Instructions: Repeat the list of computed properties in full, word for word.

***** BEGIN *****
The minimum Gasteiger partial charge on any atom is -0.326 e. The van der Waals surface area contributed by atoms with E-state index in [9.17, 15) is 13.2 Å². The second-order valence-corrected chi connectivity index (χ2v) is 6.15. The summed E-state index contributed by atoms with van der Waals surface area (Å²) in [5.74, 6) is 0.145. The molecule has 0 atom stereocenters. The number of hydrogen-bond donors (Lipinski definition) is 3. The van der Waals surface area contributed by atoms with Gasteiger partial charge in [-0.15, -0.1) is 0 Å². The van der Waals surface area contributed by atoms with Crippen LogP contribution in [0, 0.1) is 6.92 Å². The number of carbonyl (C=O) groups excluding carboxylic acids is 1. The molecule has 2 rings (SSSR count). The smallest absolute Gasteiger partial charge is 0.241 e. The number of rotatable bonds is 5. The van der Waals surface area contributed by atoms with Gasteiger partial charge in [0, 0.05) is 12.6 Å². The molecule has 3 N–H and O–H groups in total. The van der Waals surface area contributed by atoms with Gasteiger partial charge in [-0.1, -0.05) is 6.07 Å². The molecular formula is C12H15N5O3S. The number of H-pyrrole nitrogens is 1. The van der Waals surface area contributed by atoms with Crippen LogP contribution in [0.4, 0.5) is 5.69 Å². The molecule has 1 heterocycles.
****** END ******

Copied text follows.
The minimum Gasteiger partial charge on any atom is -0.326 e. The van der Waals surface area contributed by atoms with E-state index in [9.17, 15) is 13.2 Å². The second-order valence-corrected chi connectivity index (χ2v) is 6.15. The summed E-state index contributed by atoms with van der Waals surface area (Å²) in [5.74, 6) is 0.145. The molecule has 0 atom stereocenters. The number of hydrogen-bond donors (Lipinski definition) is 3. The van der Waals surface area contributed by atoms with Gasteiger partial charge in [-0.15, -0.1) is 0 Å². The van der Waals surface area contributed by atoms with Crippen LogP contribution in [0, 0.1) is 6.92 Å². The number of carbonyl (C=O) groups excluding carboxylic acids is 1. The molecule has 2 rings (SSSR count). The smallest absolute Gasteiger partial charge is 0.241 e. The number of rotatable bonds is 5. The van der Waals surface area contributed by atoms with Gasteiger partial charge in [0, 0.05) is 12.6 Å². The molecule has 3 N–H and O–H groups in total. The van der Waals surface area contributed by atoms with Gasteiger partial charge in [-0.1, -0.05) is 6.07 Å². The molecular formula is C12H15N5O3S. The number of H-pyrrole nitrogens is 1. The van der Waals surface area contributed by atoms with Crippen LogP contribution in [0.4, 0.5) is 5.69 Å². The molecule has 1 heterocycles.